B- Bladder, V-Vagina, R-Rectum, C-Cervix
|B- Bladder, V-Fetal Head, C-Cervix|
c) Speculum or vaginal examination- cervical shortening (effacement) and dilatation of the internal os.
A patient who has had a previous second trimester loss or preterm delivery should be seen for pre-pregnancy counseling and assessment. A badly lacerated cervix can be repaired before the patient embarks on her pregnancy.
Early ultrasound scan is necessary for dating. Subsequent scans and vaginal examination will indicate the need for a cervical suture.
A Shirodkar suture using Merselene tape or a McDonald suture with #4 mersilk at the level of the internal os is the treatment available. This may be carried out under a spinal or a general anaesthetic.
|Incompetent Cervix with herniation of membranes||Shirodkar suture in place|
Prophylactic, Therapeutic and Rescue Sutures
Prophylactic suture may be placed when there is a clear history supported by pre-pregnancy hysterogram or Hegar dilator test. Success rate is very high in this group. However, some of the sutures may be unnecessary.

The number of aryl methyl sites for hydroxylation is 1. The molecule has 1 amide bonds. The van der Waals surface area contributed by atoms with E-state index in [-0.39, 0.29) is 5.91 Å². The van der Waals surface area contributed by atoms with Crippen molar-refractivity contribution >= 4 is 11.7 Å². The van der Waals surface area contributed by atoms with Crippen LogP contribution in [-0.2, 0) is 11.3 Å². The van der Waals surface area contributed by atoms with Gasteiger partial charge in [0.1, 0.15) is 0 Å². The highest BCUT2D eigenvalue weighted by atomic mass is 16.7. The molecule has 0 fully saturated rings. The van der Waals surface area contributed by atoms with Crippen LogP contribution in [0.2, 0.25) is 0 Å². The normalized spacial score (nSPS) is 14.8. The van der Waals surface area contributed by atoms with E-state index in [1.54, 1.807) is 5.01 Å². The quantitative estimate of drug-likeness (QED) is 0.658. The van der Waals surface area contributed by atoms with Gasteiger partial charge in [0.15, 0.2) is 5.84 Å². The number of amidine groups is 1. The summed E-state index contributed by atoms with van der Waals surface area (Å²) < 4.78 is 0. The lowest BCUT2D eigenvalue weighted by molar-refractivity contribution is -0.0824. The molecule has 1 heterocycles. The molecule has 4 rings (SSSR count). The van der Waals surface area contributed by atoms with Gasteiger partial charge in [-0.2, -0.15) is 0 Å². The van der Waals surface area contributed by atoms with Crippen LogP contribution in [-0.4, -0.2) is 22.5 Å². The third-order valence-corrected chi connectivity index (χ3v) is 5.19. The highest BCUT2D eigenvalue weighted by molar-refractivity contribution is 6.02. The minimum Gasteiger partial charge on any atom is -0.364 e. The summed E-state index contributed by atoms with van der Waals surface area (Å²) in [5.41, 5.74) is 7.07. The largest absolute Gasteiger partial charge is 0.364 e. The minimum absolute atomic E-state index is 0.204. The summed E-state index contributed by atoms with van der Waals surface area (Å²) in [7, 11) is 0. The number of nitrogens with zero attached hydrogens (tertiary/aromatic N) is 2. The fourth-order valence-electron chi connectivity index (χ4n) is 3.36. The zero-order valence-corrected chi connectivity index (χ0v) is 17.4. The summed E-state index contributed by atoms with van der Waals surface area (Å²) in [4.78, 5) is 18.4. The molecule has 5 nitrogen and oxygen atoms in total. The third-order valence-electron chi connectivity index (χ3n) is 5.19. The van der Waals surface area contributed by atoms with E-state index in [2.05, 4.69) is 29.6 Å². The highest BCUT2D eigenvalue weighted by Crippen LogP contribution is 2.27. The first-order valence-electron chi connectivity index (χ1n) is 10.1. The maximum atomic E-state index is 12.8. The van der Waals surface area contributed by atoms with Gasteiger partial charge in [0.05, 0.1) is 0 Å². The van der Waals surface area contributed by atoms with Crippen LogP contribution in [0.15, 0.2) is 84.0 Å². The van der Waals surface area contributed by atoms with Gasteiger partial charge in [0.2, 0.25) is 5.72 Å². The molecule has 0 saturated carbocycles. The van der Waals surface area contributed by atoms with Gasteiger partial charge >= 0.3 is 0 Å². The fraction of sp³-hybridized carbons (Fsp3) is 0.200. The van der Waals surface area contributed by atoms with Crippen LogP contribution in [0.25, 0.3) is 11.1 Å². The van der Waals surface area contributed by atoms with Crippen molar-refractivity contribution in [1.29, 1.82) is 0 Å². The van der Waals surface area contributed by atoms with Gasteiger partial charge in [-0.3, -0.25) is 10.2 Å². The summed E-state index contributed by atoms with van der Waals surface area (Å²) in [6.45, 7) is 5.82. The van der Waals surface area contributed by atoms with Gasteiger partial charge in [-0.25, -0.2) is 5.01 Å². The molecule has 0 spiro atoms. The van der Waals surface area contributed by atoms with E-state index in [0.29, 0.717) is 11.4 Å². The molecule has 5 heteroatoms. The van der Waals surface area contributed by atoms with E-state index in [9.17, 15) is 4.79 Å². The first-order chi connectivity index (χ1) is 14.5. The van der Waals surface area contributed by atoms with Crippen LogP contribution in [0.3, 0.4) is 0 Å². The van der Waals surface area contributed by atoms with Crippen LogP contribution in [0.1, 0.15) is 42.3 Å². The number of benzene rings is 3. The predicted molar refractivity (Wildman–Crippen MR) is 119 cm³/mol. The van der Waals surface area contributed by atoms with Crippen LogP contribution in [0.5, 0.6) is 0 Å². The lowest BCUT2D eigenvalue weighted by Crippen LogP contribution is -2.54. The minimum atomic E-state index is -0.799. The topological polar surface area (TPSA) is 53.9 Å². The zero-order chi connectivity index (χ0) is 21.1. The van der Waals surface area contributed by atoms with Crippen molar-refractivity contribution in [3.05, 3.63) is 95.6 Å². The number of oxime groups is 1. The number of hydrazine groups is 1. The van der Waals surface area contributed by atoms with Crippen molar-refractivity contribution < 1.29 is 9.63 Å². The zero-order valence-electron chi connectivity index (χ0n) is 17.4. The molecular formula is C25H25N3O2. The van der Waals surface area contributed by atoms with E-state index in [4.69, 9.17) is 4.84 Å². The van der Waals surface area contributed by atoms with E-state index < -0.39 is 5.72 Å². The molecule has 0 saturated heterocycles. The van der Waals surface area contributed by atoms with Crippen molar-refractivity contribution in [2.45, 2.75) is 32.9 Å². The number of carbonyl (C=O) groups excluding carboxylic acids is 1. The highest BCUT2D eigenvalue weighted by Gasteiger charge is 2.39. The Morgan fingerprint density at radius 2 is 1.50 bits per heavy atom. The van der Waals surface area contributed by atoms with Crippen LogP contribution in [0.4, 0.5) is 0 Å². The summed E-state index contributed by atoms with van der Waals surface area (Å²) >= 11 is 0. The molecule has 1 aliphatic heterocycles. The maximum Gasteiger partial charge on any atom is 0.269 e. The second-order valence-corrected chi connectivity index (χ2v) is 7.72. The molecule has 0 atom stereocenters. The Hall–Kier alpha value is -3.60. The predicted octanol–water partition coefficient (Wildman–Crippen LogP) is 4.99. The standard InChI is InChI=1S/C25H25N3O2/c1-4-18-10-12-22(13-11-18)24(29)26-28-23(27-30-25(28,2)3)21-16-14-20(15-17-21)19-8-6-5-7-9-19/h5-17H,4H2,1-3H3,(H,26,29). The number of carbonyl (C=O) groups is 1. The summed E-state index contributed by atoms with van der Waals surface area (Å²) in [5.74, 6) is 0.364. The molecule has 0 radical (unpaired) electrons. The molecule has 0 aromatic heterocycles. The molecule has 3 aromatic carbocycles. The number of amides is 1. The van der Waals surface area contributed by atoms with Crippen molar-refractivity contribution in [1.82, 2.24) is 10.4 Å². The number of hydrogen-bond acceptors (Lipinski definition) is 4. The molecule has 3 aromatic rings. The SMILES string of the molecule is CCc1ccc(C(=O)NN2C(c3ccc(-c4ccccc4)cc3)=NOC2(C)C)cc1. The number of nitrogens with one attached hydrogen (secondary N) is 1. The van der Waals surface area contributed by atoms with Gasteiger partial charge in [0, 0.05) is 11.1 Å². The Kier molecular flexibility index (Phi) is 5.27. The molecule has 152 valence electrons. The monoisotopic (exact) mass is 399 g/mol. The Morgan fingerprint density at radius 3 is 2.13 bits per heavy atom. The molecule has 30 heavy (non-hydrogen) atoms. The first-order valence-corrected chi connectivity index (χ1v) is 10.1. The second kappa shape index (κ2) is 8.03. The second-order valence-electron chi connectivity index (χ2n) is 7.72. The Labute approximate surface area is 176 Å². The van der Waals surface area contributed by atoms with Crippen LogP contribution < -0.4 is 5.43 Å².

Therapeutic sutures are placed when there is clinical or ultrasound evidence of cervical incompetence in the index pregnancy. Success rate is high and all sutures are indicated.
Rescue sutures are those inserted as an emergency when the cervix is effaced and the internal os dilated, often with the membranes bulging into the vagina. (Hour glass appearance on sonogram). Success rate is low here with high complication rate (rupture of membrane, infection and bleeding)
Patients with cervical suture are monitored more closely with frequent assessment of cervical length by USS and/or pelvic examination. Cervical suture is usually removed at about 37 weeks of gestation and a vaginal delivery is expected. Occasionally, a cervical suture induces fibrosis and the cervix fails to dilate in labour requiring a C. Section for delivery.